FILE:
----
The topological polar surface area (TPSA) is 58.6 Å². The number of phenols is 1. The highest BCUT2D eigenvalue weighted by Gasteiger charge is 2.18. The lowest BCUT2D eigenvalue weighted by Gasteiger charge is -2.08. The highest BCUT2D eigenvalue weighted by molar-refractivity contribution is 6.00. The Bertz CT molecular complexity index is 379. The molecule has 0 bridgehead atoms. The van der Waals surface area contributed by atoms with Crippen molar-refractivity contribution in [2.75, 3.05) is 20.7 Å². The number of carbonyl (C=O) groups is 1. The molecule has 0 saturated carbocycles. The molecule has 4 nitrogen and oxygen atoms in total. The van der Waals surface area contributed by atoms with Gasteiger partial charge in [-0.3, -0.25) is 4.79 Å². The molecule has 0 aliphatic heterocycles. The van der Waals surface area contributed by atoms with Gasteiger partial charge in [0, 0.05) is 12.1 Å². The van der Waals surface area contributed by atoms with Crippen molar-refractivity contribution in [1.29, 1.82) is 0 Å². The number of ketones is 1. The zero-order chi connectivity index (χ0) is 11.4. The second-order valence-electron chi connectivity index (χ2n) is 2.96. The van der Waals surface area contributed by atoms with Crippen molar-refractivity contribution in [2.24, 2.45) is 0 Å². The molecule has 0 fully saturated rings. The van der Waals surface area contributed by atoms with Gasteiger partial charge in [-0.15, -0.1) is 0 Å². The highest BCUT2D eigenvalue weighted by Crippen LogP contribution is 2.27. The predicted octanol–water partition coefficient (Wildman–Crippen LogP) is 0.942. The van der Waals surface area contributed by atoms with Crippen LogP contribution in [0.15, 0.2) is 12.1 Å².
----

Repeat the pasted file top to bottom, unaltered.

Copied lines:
The topological polar surface area (TPSA) is 58.6 Å². The number of phenols is 1. The highest BCUT2D eigenvalue weighted by Gasteiger charge is 2.18. The lowest BCUT2D eigenvalue weighted by Gasteiger charge is -2.08. The highest BCUT2D eigenvalue weighted by molar-refractivity contribution is 6.00. The Bertz CT molecular complexity index is 379. The molecule has 0 bridgehead atoms. The van der Waals surface area contributed by atoms with Crippen molar-refractivity contribution in [2.75, 3.05) is 20.7 Å². The number of carbonyl (C=O) groups is 1. The molecule has 0 saturated carbocycles. The molecule has 4 nitrogen and oxygen atoms in total. The van der Waals surface area contributed by atoms with Gasteiger partial charge in [-0.3, -0.25) is 4.79 Å². The molecule has 0 aliphatic heterocycles. The van der Waals surface area contributed by atoms with Gasteiger partial charge in [0, 0.05) is 12.1 Å². The van der Waals surface area contributed by atoms with Crippen molar-refractivity contribution in [1.29, 1.82) is 0 Å². The number of ketones is 1. The zero-order chi connectivity index (χ0) is 11.4. The second-order valence-electron chi connectivity index (χ2n) is 2.96. The van der Waals surface area contributed by atoms with Crippen molar-refractivity contribution in [2.24, 2.45) is 0 Å². The molecule has 0 fully saturated rings. The van der Waals surface area contributed by atoms with Gasteiger partial charge in [-0.15, -0.1) is 0 Å². The highest BCUT2D eigenvalue weighted by Crippen LogP contribution is 2.27. The predicted octanol–water partition coefficient (Wildman–Crippen LogP) is 0.942. The van der Waals surface area contributed by atoms with Crippen LogP contribution in [0.15, 0.2) is 12.1 Å².